The following synopsis of Worktech appeared in The Worktech Academy Newsletter
For a conference with intentions of knitting together the best of work, technology and workplace; Worktech Sydney 2018 began and ended quite appropriately on the topic of people. After all, it is human beings, who play the critical role of aggregate binding these elements together.
Beginning with strategies to inspire individuals by enhancing the hopes we all have of being fully engaged in our work and performing jobs that provide a sense of purpose and meaning, we moved to the opposite end of the spectrum. Touching on another innate human desire, our hunger to be part of a larger collective: contributing, sharing and striving to meet common goals.
As we have come to expect from Worktech, we were offered glimpses of exciting new technologies that augment the workplace experience for both individuals, and those who work together. New technologies employ expanded sensory touch points: biometrics use vision, haptic interfaces apply touch and through the introduction of food in the workplace our sense of smell is called upon. All illustrate a multi-sensory approach to enhanced engagement.
In a similar vein, new research considering the impact of hearing drew corollaries between noise in the workplace and knowledge transfer. This work offers a welcomed contrast to recent focus on quiet and distractions that have dominated workplace discussions and only reflect on the negative aspects of noise. Interestingly, the same research explored the representation of females in office interactions and found women underrepresented in areas of ideas generation. Clearly, we have a ways to go if we hope to engage everyone and achieve real diversity.
Changing scale, examples of cities like ShenZhen China illustrate the significant power of individuals working together in communities, joined by common vision and goals. In this case, people unite against a collective enemy that is speed to market. Similarly, the notion of the ‘civic supermind’ gave us a prevue of the strength of shared vision to leverage the power of people working together, using data and technology, to create stronger, safer and better cities.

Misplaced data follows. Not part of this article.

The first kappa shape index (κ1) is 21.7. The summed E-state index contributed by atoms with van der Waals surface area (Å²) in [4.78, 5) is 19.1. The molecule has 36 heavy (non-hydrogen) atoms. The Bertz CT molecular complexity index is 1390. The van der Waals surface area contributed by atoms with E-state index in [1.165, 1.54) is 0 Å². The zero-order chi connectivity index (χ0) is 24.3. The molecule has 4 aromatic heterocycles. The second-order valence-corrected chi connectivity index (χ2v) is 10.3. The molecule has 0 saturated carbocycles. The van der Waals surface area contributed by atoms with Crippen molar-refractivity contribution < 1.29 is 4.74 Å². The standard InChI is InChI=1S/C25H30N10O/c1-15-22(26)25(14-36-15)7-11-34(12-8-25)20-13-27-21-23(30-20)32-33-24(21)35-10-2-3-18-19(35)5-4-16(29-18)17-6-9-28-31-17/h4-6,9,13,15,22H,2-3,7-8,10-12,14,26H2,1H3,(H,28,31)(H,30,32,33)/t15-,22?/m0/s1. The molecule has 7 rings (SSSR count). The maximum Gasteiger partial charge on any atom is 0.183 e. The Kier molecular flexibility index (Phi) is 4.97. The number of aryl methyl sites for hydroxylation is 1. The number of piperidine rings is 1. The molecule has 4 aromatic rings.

COMMUNITIES BEYOND WALLS
The concept of community was equally prominent. Communities address both individual’s emotional needs and an economic imperative to join forces to solve complex problems. The notion of community here is defined not in terms of what we build, but how we create a sustainable fabric that binds a collection of people together.
Unsurprisingly, technology and data play a key role in supporting community, both in physical space and through digitally connected networks. Workplace communities now connect using fog computing, an enterprise approach to storage, communication and control. Partnerships like Beco + Alexa and Cisco + Spark are finally offering the type of seamless workplace experiences we were promised when the term Internet of Things first graced the workplace lexicon.
With ubiquitous connection theoretically solved, attention now turns to supporting groups in broader community contexts that exist beyond the walls of our office buildings. Global community networks, such as Top Coder, join together through technology and tap into the exquisite skills of accomplished developers around the world. They offer each other on line help and employ an open innovation approach to solving complex problems.
Clear benefits of ‘community beyond the walls’ are speed and transparency. Since the groups operate under a different dynamic to traditional organisations, they are able to build a collective intelligence and learn faster than traditional ‘in the walls’ organisations.